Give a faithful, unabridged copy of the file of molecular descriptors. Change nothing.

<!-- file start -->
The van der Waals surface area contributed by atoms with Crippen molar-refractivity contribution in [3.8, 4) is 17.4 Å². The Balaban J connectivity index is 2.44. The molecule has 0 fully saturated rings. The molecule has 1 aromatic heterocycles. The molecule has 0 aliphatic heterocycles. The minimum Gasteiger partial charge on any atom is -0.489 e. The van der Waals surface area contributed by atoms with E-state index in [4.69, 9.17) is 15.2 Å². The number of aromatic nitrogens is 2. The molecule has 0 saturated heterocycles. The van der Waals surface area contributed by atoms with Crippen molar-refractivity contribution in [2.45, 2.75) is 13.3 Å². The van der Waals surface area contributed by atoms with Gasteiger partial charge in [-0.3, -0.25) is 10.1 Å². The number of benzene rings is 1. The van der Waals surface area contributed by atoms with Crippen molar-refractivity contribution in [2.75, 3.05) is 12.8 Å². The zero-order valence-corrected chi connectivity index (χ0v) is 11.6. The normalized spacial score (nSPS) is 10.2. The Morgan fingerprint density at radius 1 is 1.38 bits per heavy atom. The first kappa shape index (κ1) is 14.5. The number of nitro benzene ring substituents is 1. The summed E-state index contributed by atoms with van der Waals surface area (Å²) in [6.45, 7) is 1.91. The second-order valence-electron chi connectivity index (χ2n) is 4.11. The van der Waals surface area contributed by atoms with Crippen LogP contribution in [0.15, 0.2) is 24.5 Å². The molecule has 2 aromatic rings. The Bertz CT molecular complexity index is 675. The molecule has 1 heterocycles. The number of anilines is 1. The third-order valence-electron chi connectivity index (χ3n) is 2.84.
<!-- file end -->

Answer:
The van der Waals surface area contributed by atoms with Crippen molar-refractivity contribution in [3.8, 4) is 17.4 Å². The Balaban J connectivity index is 2.44. The molecule has 0 fully saturated rings. The molecule has 1 aromatic heterocycles. The molecule has 0 aliphatic heterocycles. The minimum Gasteiger partial charge on any atom is -0.489 e. The van der Waals surface area contributed by atoms with E-state index in [4.69, 9.17) is 15.2 Å². The number of aromatic nitrogens is 2. The molecule has 0 saturated heterocycles. The van der Waals surface area contributed by atoms with Crippen molar-refractivity contribution in [2.45, 2.75) is 13.3 Å². The van der Waals surface area contributed by atoms with Gasteiger partial charge in [-0.3, -0.25) is 10.1 Å². The number of benzene rings is 1. The van der Waals surface area contributed by atoms with Crippen molar-refractivity contribution in [2.75, 3.05) is 12.8 Å². The zero-order valence-corrected chi connectivity index (χ0v) is 11.6. The normalized spacial score (nSPS) is 10.2. The Morgan fingerprint density at radius 1 is 1.38 bits per heavy atom. The first kappa shape index (κ1) is 14.5. The number of nitro benzene ring substituents is 1. The summed E-state index contributed by atoms with van der Waals surface area (Å²) in [6.45, 7) is 1.91. The second-order valence-electron chi connectivity index (χ2n) is 4.11. The van der Waals surface area contributed by atoms with Crippen LogP contribution in [0.15, 0.2) is 24.5 Å². The molecule has 2 aromatic rings. The Bertz CT molecular complexity index is 675. The molecule has 1 heterocycles. The number of anilines is 1. The third-order valence-electron chi connectivity index (χ3n) is 2.84.